It’s practically been a month that Yani and I share our live with our canine boy, Indy. Gone are the days when we could have our dinner without the whinings and the “au-waaahh” sounds in the back porch. Our living room also has traces of his presence: a half-chewed rubber chicken without the squeaky whistle – one leg missing already, a gnawed-up nylon bone with a marrow-flavoured centre, and mysterious bits and pieces from various toys that he had managed to disect. He has been very good with our shoes and furnitures though. He gets cheeky sometimes by carrying one of my sandals from one spot to the other, but at least they are all intact. We are also slowly teaching him not to go into our bedroom and jump on the bed – it’s a no-go zone and so is the spare bedroom with a mountain of to-be ironed clothes. 🙂
I wouldn’t trade the month with anything – the sound of him snoring outside my study makes me warm inside as I spend some late hours working with my research data or trying to string up some words coherently for my thesis. I also love the fact that he always greets me enthusiastically, rushing around the house frantically, with a toy in his mouth – whether I’m only out for ten minutes or for a whole day.
I also love his smile after we walk around the block together – I try to take different routes when we walk together. Some things don’t change though: he would cower as we pass South Road, whenever there’s a big truck or bus passing by. He would rush around in the grassy area in Tennyson Avenue, always depositing his ‘gift’ in a similar spot. As I mentioned in my previous post, I have also discovered Indy’s intense dislike for cats. It’s good that I normally hold on to the leash very tightly whenever we do our walk – my left arm has gained a lot of strength just trying to keep him under control. 🙂
Walking with him has also given me an insight of Indy’s arch nemesis – the black labrador cross who lives in the corner of Kimber Terrace and Clifford Avenue.
The dog always barks whenever anybody passes the property, so when I bring Indy along for a walk, I also expects the dog to give Indy his territorial barks. What I didn’t expect was Indy’s intense dislike of him. Even though we were still a couple of houses away from the spot, Indy would tug me to walk faster. Sure enough, the dog would bark away like mad and then just like clockwork, Indy would drag me across the street so he could show the same aggression to the dog. We already had a close skirmish once, when the black dog was jumping and barking like crazy and in one of its jumping attempt, he managed to reach the fence and with his fore legs dangling outside, he jumped out. He came around and circled us and gave Indy a couple of sniff – he was still quite hostile. I lifted Indy and gave a gentle kick to get the dog away and walked a distance before I set him on the ground again. Thank goodness the black dog didn’t follow us. Nowadays, I exert greater authority when we pass the house and walk some distance away – just to avoid any worse confrontation.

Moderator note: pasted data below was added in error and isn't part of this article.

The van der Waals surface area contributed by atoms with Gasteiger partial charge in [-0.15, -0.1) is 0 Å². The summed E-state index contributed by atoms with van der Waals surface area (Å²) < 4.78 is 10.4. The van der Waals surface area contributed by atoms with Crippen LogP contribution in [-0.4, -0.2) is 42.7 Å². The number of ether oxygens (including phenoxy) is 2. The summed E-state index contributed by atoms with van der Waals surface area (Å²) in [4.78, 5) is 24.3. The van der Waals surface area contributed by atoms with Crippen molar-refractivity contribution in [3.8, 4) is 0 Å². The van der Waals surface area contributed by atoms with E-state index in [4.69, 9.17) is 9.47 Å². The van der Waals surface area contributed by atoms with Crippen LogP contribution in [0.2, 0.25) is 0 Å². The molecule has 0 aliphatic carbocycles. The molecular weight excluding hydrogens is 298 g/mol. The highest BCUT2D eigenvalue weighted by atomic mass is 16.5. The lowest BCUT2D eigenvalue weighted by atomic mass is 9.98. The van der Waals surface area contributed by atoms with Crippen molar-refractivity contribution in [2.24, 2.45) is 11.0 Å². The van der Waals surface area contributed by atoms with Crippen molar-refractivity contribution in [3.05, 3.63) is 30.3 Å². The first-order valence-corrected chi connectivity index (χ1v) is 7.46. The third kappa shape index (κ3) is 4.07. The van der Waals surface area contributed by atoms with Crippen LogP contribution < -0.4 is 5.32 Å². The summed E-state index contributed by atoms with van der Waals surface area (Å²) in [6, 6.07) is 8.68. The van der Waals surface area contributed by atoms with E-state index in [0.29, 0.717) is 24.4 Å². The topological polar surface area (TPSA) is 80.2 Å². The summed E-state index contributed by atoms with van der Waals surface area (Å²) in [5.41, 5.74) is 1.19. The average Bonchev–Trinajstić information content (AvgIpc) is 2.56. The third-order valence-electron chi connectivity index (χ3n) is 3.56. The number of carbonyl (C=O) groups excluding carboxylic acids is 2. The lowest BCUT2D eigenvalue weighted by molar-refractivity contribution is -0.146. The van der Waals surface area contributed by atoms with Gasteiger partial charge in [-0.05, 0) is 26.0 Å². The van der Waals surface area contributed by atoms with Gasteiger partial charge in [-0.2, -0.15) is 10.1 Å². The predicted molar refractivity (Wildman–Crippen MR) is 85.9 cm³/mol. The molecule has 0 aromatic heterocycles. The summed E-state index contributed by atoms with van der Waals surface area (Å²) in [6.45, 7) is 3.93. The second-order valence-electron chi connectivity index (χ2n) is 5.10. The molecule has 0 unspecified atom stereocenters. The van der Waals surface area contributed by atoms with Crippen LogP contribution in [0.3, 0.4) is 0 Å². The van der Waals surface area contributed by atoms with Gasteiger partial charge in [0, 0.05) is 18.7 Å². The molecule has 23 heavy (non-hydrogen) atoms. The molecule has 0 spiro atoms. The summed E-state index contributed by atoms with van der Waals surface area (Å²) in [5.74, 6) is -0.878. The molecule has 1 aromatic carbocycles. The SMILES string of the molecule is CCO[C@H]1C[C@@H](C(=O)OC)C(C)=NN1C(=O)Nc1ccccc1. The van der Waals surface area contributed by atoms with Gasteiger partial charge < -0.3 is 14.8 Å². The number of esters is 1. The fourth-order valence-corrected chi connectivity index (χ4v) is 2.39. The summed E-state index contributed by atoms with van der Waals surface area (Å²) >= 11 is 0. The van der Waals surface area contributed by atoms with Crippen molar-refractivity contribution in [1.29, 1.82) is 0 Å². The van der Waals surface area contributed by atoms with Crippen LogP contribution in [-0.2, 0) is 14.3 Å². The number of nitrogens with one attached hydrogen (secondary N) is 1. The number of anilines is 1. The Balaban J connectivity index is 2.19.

Having lived with him for a month, I also find out that Indy has sensitive skin – just like me. I don’t know what he’s allergic too but he loves scratching his ears and chewing his paws. I’m in the process of changing his diet and also giving some unscented QV lotion that I use myself, on his ears. Like “father” like “son” – we both have sensitive skin. Haha.
Despite his antics and his habits, the “gifts” that he bestow in the backyard, I love him to bits. (I think Yani does too, although she’s less expressive in showing it *laugh*). Indy’s my kinda dog – a little sooky but with a big heart full of love. Just today I bought him a new squeaky chicken toy – just trying my ‘luck’ and hoping that he wouldn’t kill and dismember it just like his previous toys. I showed him the toy as he sat on the couch – his eyes were glued on the chicken and I could just sense his jaws quivering, wanting to bite and tear into the toy. I told him not to while teasing him with the toy, putting it close to his face. I allowed him to bite it once or twice, but just as he was about to dismember it – you know, with one paw holding the body and with the jaw pulling the fur type of action – I would tell him “No, Indy!”. His eyes would look at me, as if saying, “Can I tear him, Dad? Can I please, pease, please?”. I kept on telling him, “No”. I managed to capture him looking at the toy longingly while also obeying my command not to destroy it.
He’s my boy.